Prepare about 1 mL of 0.8% glutaraldehyde. We add 16.2 uL of 50% glutaraldehyde to 1 mL of water. We did not adjust the pH of aldehyde, however it can shift the pH of suspension to more acidic values. When glutaraldehyde is added to desolvated gelatin, its local concentration is high. It can lead to the formation of aggregates. We dilute aldehyde to avoid this problem. Amount of glutaraldehyde depends on protein concentration. Approximately 10-fold excess of glutaraldehyde molecules (in relation to one pair of lysines) is a good starting point. Gelatin B contains approximately 11 lysine residues per 1000 amino acids (Hafidz, R.N.R.M., Yaakob, C.M., Amin, I., Noorfaizan, A., 2011. Chemical and functional properties of bovine and porcine skin gelatin. Int. Food Res. J. 18, 813-817). The mean molecular weight of a single amino acid is approx. 110 Da. The molecular weight of gelatin B with a bloom number of 75 is between 20 and 25 kDa. Therefore, each molecule of gelatin B contains 2-2.5 lysine residues. 4 mL of gelatin B solution (20 mg/mL) contains approx. 3.98 μM of protein (7.96 μM of lysines).


Add 4 mL of gelatin solution into 50-ml centrifuge tube. We use simple automatic pipette. For better accuracy weigh gelatin solution or use pipette with positive displacement.


KEY STEP. Carefully add isopropyl alcohol to gelatin. Dropwise addition is not necessary. Mixing should be very gentle. DO NOT USE VORTEX OR MAGNETIC STIRRER. High stirring speed results in aggregation. Stirring can be used only with high-bloom gelatins (say, 300 or more, see Geh, K.J.; Hubert, M.; Winter, G. Optimisation of one-step desolvation and scale-up of gelatine nanoparticle production. J. Microencapsul. 2016, 33, 595–604.) For better reproducibility, we use rotator and fixed speed mixing (10 rpm, 30 s, 5 rounds). Gentle manual mixing works well too.


Keep desolvated gelatin at +37 °C for 30 min. We did not optimize the duration of this incubation step, but noted that suspension become more turbid after incubation for 30 min


Add 0.9 mL of 0.8% glutaraldehyde quickly and immediately gently mix. Cross-link at +37 °C for 30 min. Cross-linking speed depends on pH and aldehyde-to-protein ratio, but at pH>7 it is usually rapid. Suspension become pinkish after cross-linking. Color depends on desolvating agent, gelatin type, and pH. Usually the color of nanoparticles is yellow or light-pink.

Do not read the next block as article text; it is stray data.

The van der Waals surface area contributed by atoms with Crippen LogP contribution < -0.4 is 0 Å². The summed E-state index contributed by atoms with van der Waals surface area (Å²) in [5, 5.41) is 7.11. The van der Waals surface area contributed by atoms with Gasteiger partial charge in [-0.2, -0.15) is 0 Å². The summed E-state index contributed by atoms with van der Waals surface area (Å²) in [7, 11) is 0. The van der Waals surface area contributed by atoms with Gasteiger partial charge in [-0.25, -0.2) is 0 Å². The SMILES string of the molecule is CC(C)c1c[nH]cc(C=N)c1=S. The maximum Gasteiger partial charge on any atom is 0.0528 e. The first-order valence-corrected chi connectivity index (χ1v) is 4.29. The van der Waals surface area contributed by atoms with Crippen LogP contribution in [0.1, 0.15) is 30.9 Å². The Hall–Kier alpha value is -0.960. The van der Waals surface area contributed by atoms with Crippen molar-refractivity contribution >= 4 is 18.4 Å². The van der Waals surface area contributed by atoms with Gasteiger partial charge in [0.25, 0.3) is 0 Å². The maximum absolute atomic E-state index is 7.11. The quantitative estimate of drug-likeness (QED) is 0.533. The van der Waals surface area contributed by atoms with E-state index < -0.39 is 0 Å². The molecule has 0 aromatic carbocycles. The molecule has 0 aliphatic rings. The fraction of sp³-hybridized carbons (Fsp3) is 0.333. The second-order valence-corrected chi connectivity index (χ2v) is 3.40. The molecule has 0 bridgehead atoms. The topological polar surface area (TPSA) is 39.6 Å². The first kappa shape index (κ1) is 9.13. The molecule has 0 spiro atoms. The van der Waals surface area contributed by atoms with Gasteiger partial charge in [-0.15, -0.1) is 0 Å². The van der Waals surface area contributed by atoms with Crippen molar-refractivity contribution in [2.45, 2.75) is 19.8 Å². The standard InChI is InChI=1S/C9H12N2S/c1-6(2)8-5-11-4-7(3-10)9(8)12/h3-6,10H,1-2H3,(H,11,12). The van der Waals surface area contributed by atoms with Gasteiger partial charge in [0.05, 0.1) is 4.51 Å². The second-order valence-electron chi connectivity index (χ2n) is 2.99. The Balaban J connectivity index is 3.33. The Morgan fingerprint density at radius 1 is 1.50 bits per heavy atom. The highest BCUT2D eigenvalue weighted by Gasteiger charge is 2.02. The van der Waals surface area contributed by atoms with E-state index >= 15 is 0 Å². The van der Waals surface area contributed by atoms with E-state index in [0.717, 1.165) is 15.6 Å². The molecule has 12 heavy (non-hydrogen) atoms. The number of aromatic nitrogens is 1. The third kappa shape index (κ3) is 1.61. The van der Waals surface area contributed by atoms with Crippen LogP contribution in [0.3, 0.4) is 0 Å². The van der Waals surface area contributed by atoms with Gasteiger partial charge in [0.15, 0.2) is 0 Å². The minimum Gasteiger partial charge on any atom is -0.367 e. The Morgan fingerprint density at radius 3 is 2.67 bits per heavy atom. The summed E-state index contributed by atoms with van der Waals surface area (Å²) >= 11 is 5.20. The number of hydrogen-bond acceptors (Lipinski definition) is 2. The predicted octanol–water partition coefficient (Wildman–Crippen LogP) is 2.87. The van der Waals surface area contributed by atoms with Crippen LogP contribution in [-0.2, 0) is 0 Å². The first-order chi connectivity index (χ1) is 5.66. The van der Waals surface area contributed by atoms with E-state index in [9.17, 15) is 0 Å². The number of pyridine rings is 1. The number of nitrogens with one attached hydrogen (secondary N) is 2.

4. Purification

Transfer nanoparticles to centrifuge tube. Tube choice depends on the volume of suspension and available centrifuge. Centrifugation speed depends on volume of suspension and nanoparticle size. We centrifuged nanoparticles at maximum available speed (15557 g). We set time to 60 min, but nanoparticles settled completely even after the 15 min.

Nanoparticles of about 100 nm (measured by DLS) require speed of approx. 20000g and prolonged centrifugation time. Higher speed results in denser nanoparticle pellet, which can be difficult to disintegrate. After the first centrifugation, nanoparticles usually form large “film” on the wall of the tube. To recover all nanoparticles and make pellet softer, remove supernatant, add water (or other washing solution, e.g. buffer), wet the pellet and film, and leave for 10 minutes or more. Scrape and grind sediment with glass rod. Nanoparticles can be transferred to other tube, e.g. 1.5-mL. In our video sediment is very soft and detached from the wall easily. Usually it is elastic, something like chewing gum.

Free protein molecules can be entrapped between aggregated nanoparticles, therefore we sonicated them after each wash. We used VCX-130 sonicator (6 mm probe). 20-30 s is usually enough. Sonication power was 16 W (at 60% amplification). Avoid overheating. Nanoparticles are not very sensitive to heating (they withstand autoclaving), but boiling can result in change of nanoparticle volume. Repeat washing 2 more times. We washed nanoparticles with 20 mL of water, however volume of washing solution and number of washing cycles depend on desired resulting concentration of aldehyde and free protein in purified nanoparticles. Note that round-shaped soft pellet formed after 2nd and 3rd centrifugation. After the last centrifugation step transfer nanoparticles in thick-wall glass or plastic tube. Sonicate on ice for 10 min. Glass tubes can crack in the course of sonication, but they provide better cooling than plastic ones. Sonication time should be optimized as it depends on volume, nanoparticle concentration, sonication power and so on.


5. Size measurement

We measure size of nanoparticles by dinamyc light scattering technique. In our lab we use Zetasizer Nano ZS, very popular particle analyzer. Optimal concentration of nanoparticles for DLS measurements should be optimized. We know that concentration of our nanoparticles is about 2-4 mg/mL (according to our previous results). We dilute them 1:100, which gives concentration of 20-40 ug/mL, which is appropriate. Concentration of nanoparticles can be measured gravimetrically (Khramtsov, P., Kalashnikova, T., Bochkova, M., Kropaneva, M., Timganova, V., Zamorina, S., & Rayev, M. (2021). Measuring the concentration of protein nanoparticles synthesized by desolvation method: Comparison of Bradford assay, BCA assay, hydrolysis/UV spectroscopy and gravimetric analysis. International Journal of Pharmaceutics, 599, 120422.). Filter deionized water through 220 nm filter to remove dust and large particles, which interfere with measurement. Add 700 uL of water in each of 3 cuvettes, put 7 uL drop of nanoparticle suspension on the wall of the cuvette. Mix properly and cover the cuvettes.